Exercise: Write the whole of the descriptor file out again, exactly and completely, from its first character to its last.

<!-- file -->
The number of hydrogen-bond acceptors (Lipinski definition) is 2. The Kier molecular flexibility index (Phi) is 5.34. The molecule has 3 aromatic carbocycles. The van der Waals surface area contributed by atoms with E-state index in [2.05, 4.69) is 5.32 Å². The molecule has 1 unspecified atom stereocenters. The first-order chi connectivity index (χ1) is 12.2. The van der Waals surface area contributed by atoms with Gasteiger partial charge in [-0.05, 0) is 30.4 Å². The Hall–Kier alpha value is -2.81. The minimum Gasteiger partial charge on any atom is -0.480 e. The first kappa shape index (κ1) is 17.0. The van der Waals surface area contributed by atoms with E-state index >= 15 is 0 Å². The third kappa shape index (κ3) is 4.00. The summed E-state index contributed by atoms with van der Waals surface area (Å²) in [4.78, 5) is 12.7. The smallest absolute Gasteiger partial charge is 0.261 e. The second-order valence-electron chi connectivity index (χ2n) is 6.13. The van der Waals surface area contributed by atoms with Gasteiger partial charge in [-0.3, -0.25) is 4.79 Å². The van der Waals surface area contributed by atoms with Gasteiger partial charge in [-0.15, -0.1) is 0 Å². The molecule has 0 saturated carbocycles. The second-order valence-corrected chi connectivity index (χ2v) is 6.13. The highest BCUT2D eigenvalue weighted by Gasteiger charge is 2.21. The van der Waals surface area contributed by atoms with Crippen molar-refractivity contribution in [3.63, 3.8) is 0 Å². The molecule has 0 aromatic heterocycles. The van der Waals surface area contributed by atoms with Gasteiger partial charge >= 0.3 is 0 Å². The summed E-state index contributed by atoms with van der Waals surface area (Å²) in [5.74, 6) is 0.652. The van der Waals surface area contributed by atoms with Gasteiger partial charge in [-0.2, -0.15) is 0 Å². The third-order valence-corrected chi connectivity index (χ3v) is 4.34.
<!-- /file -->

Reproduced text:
The number of hydrogen-bond acceptors (Lipinski definition) is 2. The Kier molecular flexibility index (Phi) is 5.34. The molecule has 3 aromatic carbocycles. The van der Waals surface area contributed by atoms with E-state index in [2.05, 4.69) is 5.32 Å². The molecule has 1 unspecified atom stereocenters. The first-order chi connectivity index (χ1) is 12.2. The van der Waals surface area contributed by atoms with Gasteiger partial charge in [-0.05, 0) is 30.4 Å². The Hall–Kier alpha value is -2.81. The minimum Gasteiger partial charge on any atom is -0.480 e. The first kappa shape index (κ1) is 17.0. The van der Waals surface area contributed by atoms with E-state index >= 15 is 0 Å². The third kappa shape index (κ3) is 4.00. The summed E-state index contributed by atoms with van der Waals surface area (Å²) in [4.78, 5) is 12.7. The smallest absolute Gasteiger partial charge is 0.261 e. The second-order valence-electron chi connectivity index (χ2n) is 6.13. The van der Waals surface area contributed by atoms with Gasteiger partial charge in [-0.3, -0.25) is 4.79 Å². The van der Waals surface area contributed by atoms with Gasteiger partial charge in [-0.15, -0.1) is 0 Å². The molecule has 0 saturated carbocycles. The second-order valence-corrected chi connectivity index (χ2v) is 6.13. The highest BCUT2D eigenvalue weighted by Gasteiger charge is 2.21. The van der Waals surface area contributed by atoms with Crippen molar-refractivity contribution in [3.63, 3.8) is 0 Å². The molecule has 0 aromatic heterocycles. The van der Waals surface area contributed by atoms with Gasteiger partial charge >= 0.3 is 0 Å². The summed E-state index contributed by atoms with van der Waals surface area (Å²) in [5.74, 6) is 0.652. The van der Waals surface area contributed by atoms with Gasteiger partial charge in [-0.2, -0.15) is 0 Å². The third-order valence-corrected chi connectivity index (χ3v) is 4.34.